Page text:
Public lecture with Margot Wallström on feminist foreign policy

In 2014, as newly-appointed Minister for Foreign Affairs, Margot Wallström launched Sweden’s feminist foreign policy. At a public lecture in Brussels on 14 March, she spoke about the content and implementation of this policy. Ms Wallström stressed the reasons why women need to be at the negotiating table in peace talks, and the responsibility the European Union has to make a difference, in particular with regard to external relations.

  • Margot Wallström

    "The EU must lead by example. To be credible, we need to show that there is a link between our internal and external action and that we apply a gender perspective when we build our organisations, form our negotiating teams and staff our missions," emphasised Minister for Foreign Affairs Margot Wallström when she spoke about Sweden's feminist foreign policy at a public lecture in Brussels on 14 March.

    Photo: Anna-Charlotta Erikson, The Permanent Representation of Sweden to the EU

  • Margot Wallström

    Ian Lesser, Executive Director, Transatlantic Center, Margot Wallström, Minister of Foreign Affairs of Sweden, Corinna Horst, Deputy Director, The German Marshall Fund of the United States in Brussels, and Anders Ahnlid, Permanent Representative of Sweden to the EU. Deputy Director Corinna Horst was the lecture moderator.

    Photo: Anna-Charlotta Erikson, The Permanent Representation of Sweden to the EU

  • Margot Wallström

    Many participants took the opportunity to speak with Minister Wallström after her lecture and the questions and answers session on Sweden's feminist foreign policy

    Photo: Anna-Charlotta Erikson, The Permanent Representation of Sweden to the EU

  • Margot Wallström Corinna Horst

    - We have taken concrete measures. We have initiated a network of women mediators, which within two years will be ready to assist peace efforts wherever they occur, said Swedish Minister of Foreign Affairs, in her lecture in Brussels about Sweden's feminist foreign policy, March 14. Moderator of the lecture was Corinna Hurst, Deputy Director of the German Marshall Fund's Brussels Office.

    Photo: Anna-Charlotta Erikson, The Permanent Representation of Sweden to the EU

"What is important is that the realisation is growing that gender equality is not a women's issue but rather a make-or-break issue. It is a make-or-break issue in itself – and for peace, security and sustainable development as a whole."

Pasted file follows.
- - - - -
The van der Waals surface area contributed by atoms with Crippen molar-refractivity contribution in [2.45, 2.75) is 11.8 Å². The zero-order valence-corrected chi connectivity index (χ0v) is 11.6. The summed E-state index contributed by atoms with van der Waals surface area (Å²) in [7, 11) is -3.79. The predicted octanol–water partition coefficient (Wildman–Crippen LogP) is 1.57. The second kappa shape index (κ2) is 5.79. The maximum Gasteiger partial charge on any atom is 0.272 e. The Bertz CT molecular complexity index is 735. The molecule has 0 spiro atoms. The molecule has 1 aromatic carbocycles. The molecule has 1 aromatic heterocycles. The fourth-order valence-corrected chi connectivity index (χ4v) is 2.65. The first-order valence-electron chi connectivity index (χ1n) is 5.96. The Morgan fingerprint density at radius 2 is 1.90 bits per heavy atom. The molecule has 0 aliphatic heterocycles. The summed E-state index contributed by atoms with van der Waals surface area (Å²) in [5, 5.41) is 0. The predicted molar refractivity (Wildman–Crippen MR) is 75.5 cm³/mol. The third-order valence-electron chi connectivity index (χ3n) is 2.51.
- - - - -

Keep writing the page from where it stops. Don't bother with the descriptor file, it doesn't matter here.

With these words, Ms Wallström began her lecture, addressing a crowded hall and an audience watching the livestream.

Despite the fact that peace processes involving both women and men result in more sustainable agreements, only four per cent of signatories of peace agreements between 1992 and 2011 were women.

"A feminist foreign policy therefore defines gender equality as a peace and security issue as well," Ms Wallström explained.

This is also why the Swedish Government supports women in mediator networks, for example in the ongoing conflict in Syria.

Ms Wallström reminded the audience of the success of the Millennium Development Goals in making it possible for more girls to attend school, but that much remains to be done, as she showed through a number of concrete examples.

"It is clear that we have to start with the facts if want to make a difference for the 'three Rs'," Margot Wallström said, refering to women's representation, rights and resources.

Ms Wallström's message to the EU was clear: the EU has an important role in showing that there is a link between internal and external policy. The EU must deliver for women and girls, lead by example and ensure that gender equality permeates all external action.

"A gender perspective should also be part of the EU political dialogue with third countries, our neighbourhood policy, the Eastern Partnership, and our enlargement and trade policy," Ms Wallström emphasised.

Ms Wallström recounted that in the EU Foreign Affairs Council she asks whether women are part of the processes, but that sometimes she waits to see whether anyone else will raise the issue.

"Why does it always have to be me?" she asked rhetorically.

The lecture was arranged jointly by the German Marshall Fund of the United States and the Permanent Representation of Sweden to the European Union.

 

Event page at the German Marshall Fund of the United States

Published by the EU-representation

Contact

The Permanent Representation of Sweden to the EU
Phone +32 2 289 56 11
Visiting address Square de Meeûs 30, 1000 Bryssel, Belgien
email to The Permanent Representation of Sweden to the EU

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Twitter during the Lecture #FeministForeignPolicy

Swedish Foreign Service action plan for feminist foreign policy 2015–2018 including focus areas for 2016

Syria's peace talks need more women at the table